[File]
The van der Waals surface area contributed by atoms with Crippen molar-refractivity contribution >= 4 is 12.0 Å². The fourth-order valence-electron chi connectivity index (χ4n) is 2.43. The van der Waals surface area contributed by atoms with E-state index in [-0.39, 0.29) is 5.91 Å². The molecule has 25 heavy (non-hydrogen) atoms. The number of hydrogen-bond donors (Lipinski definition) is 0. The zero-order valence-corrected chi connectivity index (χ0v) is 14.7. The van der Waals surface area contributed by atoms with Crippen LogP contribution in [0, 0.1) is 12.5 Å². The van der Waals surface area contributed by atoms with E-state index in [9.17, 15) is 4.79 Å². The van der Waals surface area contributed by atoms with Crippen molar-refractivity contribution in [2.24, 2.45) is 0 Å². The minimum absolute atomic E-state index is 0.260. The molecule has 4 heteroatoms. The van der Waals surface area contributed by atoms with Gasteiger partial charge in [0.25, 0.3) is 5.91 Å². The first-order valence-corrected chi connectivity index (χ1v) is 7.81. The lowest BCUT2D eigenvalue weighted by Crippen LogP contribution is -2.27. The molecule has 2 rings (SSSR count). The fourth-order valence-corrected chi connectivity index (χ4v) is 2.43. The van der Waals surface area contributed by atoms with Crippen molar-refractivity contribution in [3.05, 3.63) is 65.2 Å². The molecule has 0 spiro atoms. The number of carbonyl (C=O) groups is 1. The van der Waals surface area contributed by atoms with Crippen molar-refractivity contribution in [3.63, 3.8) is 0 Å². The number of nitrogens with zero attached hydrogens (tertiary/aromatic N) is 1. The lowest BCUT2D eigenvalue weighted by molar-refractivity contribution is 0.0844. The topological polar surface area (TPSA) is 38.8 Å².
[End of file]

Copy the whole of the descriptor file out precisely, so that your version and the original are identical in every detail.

The van der Waals surface area contributed by atoms with Crippen molar-refractivity contribution >= 4 is 12.0 Å². The fourth-order valence-electron chi connectivity index (χ4n) is 2.43. The van der Waals surface area contributed by atoms with E-state index in [-0.39, 0.29) is 5.91 Å². The molecule has 25 heavy (non-hydrogen) atoms. The number of hydrogen-bond donors (Lipinski definition) is 0. The zero-order valence-corrected chi connectivity index (χ0v) is 14.7. The van der Waals surface area contributed by atoms with Crippen LogP contribution in [0, 0.1) is 12.5 Å². The van der Waals surface area contributed by atoms with E-state index in [9.17, 15) is 4.79 Å². The van der Waals surface area contributed by atoms with Crippen molar-refractivity contribution in [2.24, 2.45) is 0 Å². The minimum absolute atomic E-state index is 0.260. The molecule has 4 heteroatoms. The van der Waals surface area contributed by atoms with Gasteiger partial charge in [0.25, 0.3) is 5.91 Å². The first-order valence-corrected chi connectivity index (χ1v) is 7.81. The lowest BCUT2D eigenvalue weighted by Crippen LogP contribution is -2.27. The molecule has 2 rings (SSSR count). The fourth-order valence-corrected chi connectivity index (χ4v) is 2.43. The van der Waals surface area contributed by atoms with Crippen molar-refractivity contribution in [3.05, 3.63) is 65.2 Å². The molecule has 0 spiro atoms. The number of carbonyl (C=O) groups is 1. The van der Waals surface area contributed by atoms with Crippen molar-refractivity contribution in [3.63, 3.8) is 0 Å². The number of nitrogens with zero attached hydrogens (tertiary/aromatic N) is 1. The lowest BCUT2D eigenvalue weighted by molar-refractivity contribution is 0.0844. The topological polar surface area (TPSA) is 38.8 Å².